Translate Page

Psychology of giving: Change the way you ask to get more

Money is needed if churches are going to carry out their ministries, but continually asking for money and encouraging reluctant donors to give can become tiresome.

Why do some people give willingly while others don't? Why does a person give one day and not another?

Don't mention money up front

Obviously, it's important to use Biblical teachings to prepare congregants to give, but there's another type of preparation that you can do in order to increase giving in your church.

Believe it or not, you may need to help your potential givers not think about money. While that sounds counterproductive, studies have shown that when people are primed to think about money, they are actually less likely to give.

This means there is a benefit to first asking someone for something else.

There are a couple of reasons why this is a good idea. First, when people are asked outright for a donation, they are more likely to begin analyzing the pros and cons of giving.

However, when you ask them to do something (like volunteer), they will start thinking about something else (such as their time). This type of thinking leads to more emotional decision-making, which tends to lead people to give, and to give more.

Research shows that givers are more generous to individuals than groups. While this may seem like bad news for your church, it's not.

When asking for a gift, the key is to concentrate on what your church is doing for individuals. The story of an individual has more emotional appeal and motivates people to give.

Remember, while your church helps many people, givers connect and sympathize more with a single person.

This involves more than just citing your position at the church. Think about it: If someone is seeking donations for cancer research, which person would you be more willing to listen to: a woman whose husband died from cancer or the man who quotes statistics about how many people are diagnosed with the illness each year?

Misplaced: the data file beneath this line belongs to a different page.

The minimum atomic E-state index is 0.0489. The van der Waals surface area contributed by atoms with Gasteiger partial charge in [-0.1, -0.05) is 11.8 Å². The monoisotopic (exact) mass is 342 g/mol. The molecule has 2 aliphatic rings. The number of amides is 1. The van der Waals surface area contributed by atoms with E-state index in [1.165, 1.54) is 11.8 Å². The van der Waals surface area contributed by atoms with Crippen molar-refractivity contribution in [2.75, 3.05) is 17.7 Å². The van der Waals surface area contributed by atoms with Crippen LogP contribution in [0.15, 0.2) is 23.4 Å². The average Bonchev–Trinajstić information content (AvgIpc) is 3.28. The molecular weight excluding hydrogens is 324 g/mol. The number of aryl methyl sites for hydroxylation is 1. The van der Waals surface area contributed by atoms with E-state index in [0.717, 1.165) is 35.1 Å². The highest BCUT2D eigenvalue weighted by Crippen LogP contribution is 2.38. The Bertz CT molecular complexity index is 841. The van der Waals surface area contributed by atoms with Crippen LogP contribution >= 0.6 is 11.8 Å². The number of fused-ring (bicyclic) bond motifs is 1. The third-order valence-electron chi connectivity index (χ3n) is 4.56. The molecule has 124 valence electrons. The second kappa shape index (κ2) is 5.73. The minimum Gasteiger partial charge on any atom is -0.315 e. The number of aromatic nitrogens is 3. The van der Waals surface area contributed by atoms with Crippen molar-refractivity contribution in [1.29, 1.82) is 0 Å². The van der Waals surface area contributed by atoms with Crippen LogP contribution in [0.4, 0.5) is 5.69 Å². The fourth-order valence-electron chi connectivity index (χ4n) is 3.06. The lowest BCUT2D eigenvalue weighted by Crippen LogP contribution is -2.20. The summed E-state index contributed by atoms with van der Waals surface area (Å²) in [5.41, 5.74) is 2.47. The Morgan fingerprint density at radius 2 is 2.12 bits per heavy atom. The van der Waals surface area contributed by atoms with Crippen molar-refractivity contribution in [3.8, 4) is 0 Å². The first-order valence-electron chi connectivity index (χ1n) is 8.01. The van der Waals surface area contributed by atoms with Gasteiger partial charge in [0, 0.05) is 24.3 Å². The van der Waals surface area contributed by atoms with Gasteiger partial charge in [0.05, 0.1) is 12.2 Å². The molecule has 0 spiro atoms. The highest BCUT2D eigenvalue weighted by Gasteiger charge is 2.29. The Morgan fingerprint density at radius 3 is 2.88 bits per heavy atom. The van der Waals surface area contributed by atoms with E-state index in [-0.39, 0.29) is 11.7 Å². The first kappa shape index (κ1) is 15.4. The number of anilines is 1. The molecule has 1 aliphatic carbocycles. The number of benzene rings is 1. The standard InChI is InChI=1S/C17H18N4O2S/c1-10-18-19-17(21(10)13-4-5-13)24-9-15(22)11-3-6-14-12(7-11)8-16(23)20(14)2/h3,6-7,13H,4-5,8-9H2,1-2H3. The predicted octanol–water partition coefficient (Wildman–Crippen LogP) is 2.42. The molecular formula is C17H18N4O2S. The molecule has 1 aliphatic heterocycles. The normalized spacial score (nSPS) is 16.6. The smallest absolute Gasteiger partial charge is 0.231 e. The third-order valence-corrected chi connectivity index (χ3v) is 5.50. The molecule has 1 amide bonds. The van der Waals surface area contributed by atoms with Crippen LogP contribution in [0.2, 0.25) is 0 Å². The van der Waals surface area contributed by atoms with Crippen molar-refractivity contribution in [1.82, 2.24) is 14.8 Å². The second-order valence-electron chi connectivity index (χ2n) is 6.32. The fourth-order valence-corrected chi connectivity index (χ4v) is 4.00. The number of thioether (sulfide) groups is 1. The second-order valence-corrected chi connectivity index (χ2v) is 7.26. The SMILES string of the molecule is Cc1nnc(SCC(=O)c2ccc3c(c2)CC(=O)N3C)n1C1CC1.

Plan giving campaigns that require a little skin in the game

It sounds crazy, but it's true. People tend to be more willing to give money when there is a little work involved. Consider some of the more popular types of giving campaigns — the Ice Bucket Challenge, mud runs, carnivals, bake sales, marathons, etc. These types of events involve an element of fun and can create a more joyful giving experience, but the psychology of their success goes much deeper. People like to work for what they are giving.

When you need more money for a specific ministry within your church, you may want to consider one of these types of fundraisers. But, remember, they also come with certain expenses. Make sure to count the cost as well as the potential gain to determine if it's worth it.

Understanding the psychology of giving isn't about manipulating your congregation; it is about helping present the needs of your ministry in the most effective manner. Keep these suggestions in mind and perhaps it will increase the chances that today will be the day givers say "yes."

Tricia Brown, freelance writer and editor, United Methodist Communications

United Methodist Church Giving is about people working together to accomplish something bigger than themselves. In so doing, we effect change around the world, all in the name of Jesus Christ. To read stories about the generosity of United Methodists click here.

United Methodist Communications is an agency of The United Methodist Church

©2023 United Methodist Communications. All Rights Reserved